Chilling at Fitzroy Harbour

Scott WeidensaulUpdatesLeave a Comment

Oswegatchie's movements west, and back east, through the Ottawa River valley (©Project SNOWstorm and Google Earth)

Oswegatchie’s movements west, and back east, through the Ottawa River valley. (The arrows do not denote direction of flight.) (©Project SNOWstorm and Google Earth)

The only owl we’re still in regular contact with is Oswegatchie, who has settled down to a new favorite spot in the Ottawa River valley of southeastern Ontario.

Oswegatchie had passed through this area back in late April while moving west, then fetched up for a few days just east of Algonquin Provincial Park. The night of May 1 he began moving back down the Ottawa valley to the east, and by midnight on May 4 he was sitting on a rooftop in the town of Fitzroy Harbour, where the Carp River enters the Ottawa, right on the border with Quebec.

By daybreak he’d moved a few kilometers southeast of town, and he’s been hanging out there ever since at a road and railroad grade crossing — the same kind of spot he’d used for more than two weeks near Casselman, Ontario, about 100 km (60 miles) east.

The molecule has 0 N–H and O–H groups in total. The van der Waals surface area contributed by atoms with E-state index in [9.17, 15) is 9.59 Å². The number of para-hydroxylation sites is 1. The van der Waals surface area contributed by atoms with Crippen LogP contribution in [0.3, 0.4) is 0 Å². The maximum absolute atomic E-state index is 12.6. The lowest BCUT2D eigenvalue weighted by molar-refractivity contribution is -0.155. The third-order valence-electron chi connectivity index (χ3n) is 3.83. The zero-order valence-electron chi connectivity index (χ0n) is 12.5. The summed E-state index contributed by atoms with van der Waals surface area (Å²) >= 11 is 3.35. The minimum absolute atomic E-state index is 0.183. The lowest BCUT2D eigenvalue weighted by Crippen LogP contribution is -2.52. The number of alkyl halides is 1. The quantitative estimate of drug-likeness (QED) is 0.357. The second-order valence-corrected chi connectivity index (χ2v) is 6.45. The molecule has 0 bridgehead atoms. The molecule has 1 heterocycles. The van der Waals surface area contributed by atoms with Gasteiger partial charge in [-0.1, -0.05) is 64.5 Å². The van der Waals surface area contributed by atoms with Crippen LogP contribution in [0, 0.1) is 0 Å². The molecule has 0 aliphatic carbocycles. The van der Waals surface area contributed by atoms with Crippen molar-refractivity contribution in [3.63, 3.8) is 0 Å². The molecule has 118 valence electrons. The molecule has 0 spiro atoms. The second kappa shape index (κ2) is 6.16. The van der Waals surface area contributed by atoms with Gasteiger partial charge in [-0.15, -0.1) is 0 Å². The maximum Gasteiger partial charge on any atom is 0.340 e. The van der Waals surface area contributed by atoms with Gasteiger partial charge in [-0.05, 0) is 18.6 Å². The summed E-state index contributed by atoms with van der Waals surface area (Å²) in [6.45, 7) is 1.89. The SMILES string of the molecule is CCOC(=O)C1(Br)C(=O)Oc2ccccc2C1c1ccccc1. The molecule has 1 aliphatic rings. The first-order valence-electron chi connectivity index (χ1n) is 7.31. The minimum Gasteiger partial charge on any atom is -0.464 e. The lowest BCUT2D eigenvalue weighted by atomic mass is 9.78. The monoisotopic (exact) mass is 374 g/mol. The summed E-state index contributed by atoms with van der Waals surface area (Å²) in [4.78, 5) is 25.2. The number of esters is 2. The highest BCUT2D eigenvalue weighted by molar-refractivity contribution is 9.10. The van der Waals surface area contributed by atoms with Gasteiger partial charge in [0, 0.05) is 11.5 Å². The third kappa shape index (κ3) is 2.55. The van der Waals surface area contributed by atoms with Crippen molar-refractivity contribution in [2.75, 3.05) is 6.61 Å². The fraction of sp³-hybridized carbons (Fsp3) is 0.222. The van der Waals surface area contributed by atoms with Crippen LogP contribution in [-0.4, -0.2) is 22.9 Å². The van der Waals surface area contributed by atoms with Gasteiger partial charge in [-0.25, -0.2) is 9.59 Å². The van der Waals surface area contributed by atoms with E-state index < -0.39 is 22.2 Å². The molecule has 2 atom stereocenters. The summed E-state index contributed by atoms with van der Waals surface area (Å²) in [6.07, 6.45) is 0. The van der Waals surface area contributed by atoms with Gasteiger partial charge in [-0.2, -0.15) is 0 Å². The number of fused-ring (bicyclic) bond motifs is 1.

(The really freaky coincidence is that it’s the same railroad track — or at least, you can trace the line back, through a changing yard in Ottawa, from where he is now to where he was near Casselman a couple weeks ago. Railroad beds must make for good hunting.)

Every time his transmitter checks in, I assume this will be the last time we hear from him, since most of the owls that came south over the winter have moved beyond cellular network range. Here’s an eBird map of snowy owls between January and March — so many that the mapping software converts all the individual points into colored blocks, the more intense the more sightings in that area:

Snowy owl sightings reported to eBird from January to March, during the height of the irruption,. (©eBird)

Snowy owl sightings reported to eBird from January to March, during the height of the irruption,. (©eBird)

Now compare that to the handful of remaining owls reported during the first half of May, and you can see how virtually all of this winter’s snowies have gone back north.

Snowy sightings so far in May -- the call of the North has clearly been heard. (©eBird)

Snowy sightings so far in May — the call of the North has clearly been heard. (©eBird)

But Oswegatchie’s taking his time — and we’re enjoying these final days of being able to regularly track his movements. Pretty soon we’re going to be into complete white owl withdrawal — at least until next winter.

Seen…and gone?
Oswegatchie, Kewaunee -- and a Surprise from Hungerford

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